Game, Flip and Flop

Game, Flip and Flop is a variation of the game Tonk popular in the city of Dayton, Ohio. In addition to the regular "game" pot, the game features two additional pots, the "flip" and the "flop" won by the holders of the lowest cards in two suits.


Players: Game, Flip and Flop is best for 3 to 5 players.

Cards: A standard 52-card deck is used for this game, without Jokers.

Stakes: The value of the basic stake must be agreed before the start of the game.

There are three pots, called game, flip and flop. Before the deal each player must put the agreed stake into each pot. A player who does not have enough money for all three pots contributes only to the game and flip pots. A player with only enough money for one pot contributes only to the game pot. If a player who does not contribute to a pot cannot win that pot on that deal.

Note: players must always have at least one stake in reserve to cover the extra payment in the event that they are caught or another players wins with 50 or tunks out. A player who has only enough to put a stake in the game pot while keeping the required reserve is considered "all in" (as in poker). The player's "tunk life" is at stake and if they do not win the game pot they are eliminated from the game.

The Deal: Five cards are dealt to each player, clockwise, one at a time. The dealer's last card is turned face up: this is the flip card.

The remaining undealt cards are placed face down in a stack to form the stock. During the play, discards will be placed in a face-up pile next to the stock. At the start of the play the discard pile is empty.

Objective: The goal of the game is, by drawing and discarding, to form your cards into spreads (melds), which can be books (Sets) of 3 or 4 equal ranked cards or Runs of 3 or more cards in suit, or to dispose of your cards by adding them to existing spreads.

Card values

Card Value
Ace 1 point
Jack 10 points
Queen 10 points
King 10 points
2 - 10 face value

Winning with 49 or 50

Before play begins, anyone who has a total of 49 or 50 - that is five 10-point cards or four 10-point cards with a nine - can declare it and win the round without any turns being taken.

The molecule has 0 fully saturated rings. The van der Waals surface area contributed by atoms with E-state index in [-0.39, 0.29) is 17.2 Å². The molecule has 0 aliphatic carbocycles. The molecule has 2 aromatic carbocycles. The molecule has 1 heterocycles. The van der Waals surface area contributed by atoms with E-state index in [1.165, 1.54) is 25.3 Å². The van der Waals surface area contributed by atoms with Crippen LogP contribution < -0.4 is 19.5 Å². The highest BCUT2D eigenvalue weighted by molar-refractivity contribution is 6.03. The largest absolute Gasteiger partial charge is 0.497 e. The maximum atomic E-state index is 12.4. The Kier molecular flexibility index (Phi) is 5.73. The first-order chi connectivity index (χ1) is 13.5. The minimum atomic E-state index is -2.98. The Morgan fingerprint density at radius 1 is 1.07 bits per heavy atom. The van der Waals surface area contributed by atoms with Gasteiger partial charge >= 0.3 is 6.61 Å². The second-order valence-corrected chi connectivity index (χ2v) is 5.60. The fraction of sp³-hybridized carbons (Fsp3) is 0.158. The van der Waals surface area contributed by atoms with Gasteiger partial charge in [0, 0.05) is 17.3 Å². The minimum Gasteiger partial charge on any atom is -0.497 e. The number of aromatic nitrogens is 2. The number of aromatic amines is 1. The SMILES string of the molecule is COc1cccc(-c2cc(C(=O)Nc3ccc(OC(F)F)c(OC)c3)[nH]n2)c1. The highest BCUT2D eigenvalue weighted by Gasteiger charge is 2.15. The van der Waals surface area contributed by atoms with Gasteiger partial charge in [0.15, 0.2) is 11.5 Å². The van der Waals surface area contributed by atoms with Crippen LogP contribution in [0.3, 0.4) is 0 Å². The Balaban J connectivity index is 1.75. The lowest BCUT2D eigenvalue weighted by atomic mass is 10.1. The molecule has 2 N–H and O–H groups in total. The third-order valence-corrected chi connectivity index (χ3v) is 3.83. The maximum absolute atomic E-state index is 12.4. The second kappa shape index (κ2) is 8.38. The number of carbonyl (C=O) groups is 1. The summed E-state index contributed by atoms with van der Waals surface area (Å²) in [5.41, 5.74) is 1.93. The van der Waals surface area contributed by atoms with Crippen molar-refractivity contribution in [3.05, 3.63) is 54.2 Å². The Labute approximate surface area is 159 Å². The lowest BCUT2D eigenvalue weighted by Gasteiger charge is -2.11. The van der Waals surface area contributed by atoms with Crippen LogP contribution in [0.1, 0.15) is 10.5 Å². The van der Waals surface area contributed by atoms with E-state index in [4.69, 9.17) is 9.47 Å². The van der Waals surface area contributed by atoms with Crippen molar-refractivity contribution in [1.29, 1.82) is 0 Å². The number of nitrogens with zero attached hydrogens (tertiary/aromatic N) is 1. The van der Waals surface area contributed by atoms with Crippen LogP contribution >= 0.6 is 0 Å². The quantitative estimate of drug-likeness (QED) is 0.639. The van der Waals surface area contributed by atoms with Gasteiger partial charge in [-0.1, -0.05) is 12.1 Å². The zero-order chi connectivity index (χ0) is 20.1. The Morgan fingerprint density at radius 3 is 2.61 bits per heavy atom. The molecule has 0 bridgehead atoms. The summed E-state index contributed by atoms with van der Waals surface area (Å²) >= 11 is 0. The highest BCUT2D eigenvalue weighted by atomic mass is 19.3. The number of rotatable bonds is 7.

A player with 49 points wins the game pot. The player simply takes this pot. 50 points wins double the game pot: the winner takes the pot and in addition the other players each have to pay an extra stake (equal to their original game pot stake) to the winner.

If more than one player has 49 or 50 points, the procedure is as follows:

  1. All the winners split the game pot equally between them.
  2. All the players who did not have 50 points (including those who had 49) pay an extra stake to a new pot, and this pot is split equally between the players who had 50.

Example: Given a game with five players and a $1 stake, the game pot contains $5. Player A has 49 and player B has 50. Players A and B take $2.50 each from the pot. Then everyone except B pays another $1 to B. Net result for the game pot: A is up $0.50, B is up $5.50, and the other three players are down $2 each.

The Flip and the Flop

The flip pot is won by the player who was dealt the lowest card in the suit of the dealer's exposed flip card. The flop pot is won by the holder (if any) of the lowest card in the other suit of the same color - for example the lowest spade if the flip card is a club. Aces are low.

In order to win the flip or the flop, the players must show their card(s) before they draw from the stock pile. This is done in order around the table, beginning to dealer's left, just before each player's first turn of play.

Players only show cards that have a chance of winning. So if you are the first player, you show your lowest card of the flip suit only if you have a lower card in this suit than the dealer's flip card, and your lowest card of the flop suit if you have any cards of this suit. Other players, at their turn, show cards in either or both suits if they are better (lower) than the lowest card in the suit so far shown. The dealer's flop card (if any) does not have to be shown until the dealer's turn.